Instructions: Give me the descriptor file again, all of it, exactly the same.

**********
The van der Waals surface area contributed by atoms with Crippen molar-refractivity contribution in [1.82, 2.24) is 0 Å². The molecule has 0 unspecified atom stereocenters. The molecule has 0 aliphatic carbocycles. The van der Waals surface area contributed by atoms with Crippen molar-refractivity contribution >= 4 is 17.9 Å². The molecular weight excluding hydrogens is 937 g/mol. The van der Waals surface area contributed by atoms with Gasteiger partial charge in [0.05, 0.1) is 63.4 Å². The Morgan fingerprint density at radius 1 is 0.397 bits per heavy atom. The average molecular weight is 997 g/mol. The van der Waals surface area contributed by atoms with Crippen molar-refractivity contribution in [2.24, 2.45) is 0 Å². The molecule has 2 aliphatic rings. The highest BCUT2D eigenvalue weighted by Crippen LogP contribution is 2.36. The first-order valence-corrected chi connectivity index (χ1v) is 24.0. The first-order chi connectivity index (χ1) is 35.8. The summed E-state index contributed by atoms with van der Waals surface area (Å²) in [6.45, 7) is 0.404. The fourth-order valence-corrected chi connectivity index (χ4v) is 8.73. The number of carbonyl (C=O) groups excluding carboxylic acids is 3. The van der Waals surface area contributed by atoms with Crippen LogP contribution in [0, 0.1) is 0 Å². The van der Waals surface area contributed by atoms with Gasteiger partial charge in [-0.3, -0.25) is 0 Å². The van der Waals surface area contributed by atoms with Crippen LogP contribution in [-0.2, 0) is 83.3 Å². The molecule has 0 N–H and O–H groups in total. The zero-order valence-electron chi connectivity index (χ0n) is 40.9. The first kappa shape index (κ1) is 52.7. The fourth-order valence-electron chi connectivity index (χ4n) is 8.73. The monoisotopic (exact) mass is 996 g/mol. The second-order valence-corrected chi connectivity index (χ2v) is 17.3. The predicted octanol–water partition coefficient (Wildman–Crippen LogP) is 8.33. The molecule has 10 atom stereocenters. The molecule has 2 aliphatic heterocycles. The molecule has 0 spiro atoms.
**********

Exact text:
The van der Waals surface area contributed by atoms with Crippen molar-refractivity contribution in [1.82, 2.24) is 0 Å². The molecule has 0 unspecified atom stereocenters. The molecule has 0 aliphatic carbocycles. The van der Waals surface area contributed by atoms with Crippen molar-refractivity contribution >= 4 is 17.9 Å². The molecular weight excluding hydrogens is 937 g/mol. The van der Waals surface area contributed by atoms with Gasteiger partial charge in [0.05, 0.1) is 63.4 Å². The Morgan fingerprint density at radius 1 is 0.397 bits per heavy atom. The average molecular weight is 997 g/mol. The van der Waals surface area contributed by atoms with Crippen molar-refractivity contribution in [2.24, 2.45) is 0 Å². The molecule has 2 aliphatic rings. The highest BCUT2D eigenvalue weighted by Crippen LogP contribution is 2.36. The first-order valence-corrected chi connectivity index (χ1v) is 24.0. The first-order chi connectivity index (χ1) is 35.8. The summed E-state index contributed by atoms with van der Waals surface area (Å²) in [6.45, 7) is 0.404. The fourth-order valence-corrected chi connectivity index (χ4v) is 8.73. The number of carbonyl (C=O) groups excluding carboxylic acids is 3. The van der Waals surface area contributed by atoms with Crippen LogP contribution in [0, 0.1) is 0 Å². The van der Waals surface area contributed by atoms with Gasteiger partial charge in [-0.3, -0.25) is 0 Å². The van der Waals surface area contributed by atoms with Crippen LogP contribution in [-0.2, 0) is 83.3 Å². The molecule has 0 N–H and O–H groups in total. The zero-order valence-electron chi connectivity index (χ0n) is 40.9. The first kappa shape index (κ1) is 52.7. The fourth-order valence-electron chi connectivity index (χ4n) is 8.73. The monoisotopic (exact) mass is 996 g/mol. The second-order valence-corrected chi connectivity index (χ2v) is 17.3. The predicted octanol–water partition coefficient (Wildman–Crippen LogP) is 8.33. The molecule has 10 atom stereocenters. The molecule has 2 aliphatic heterocycles. The molecule has 0 spiro atoms.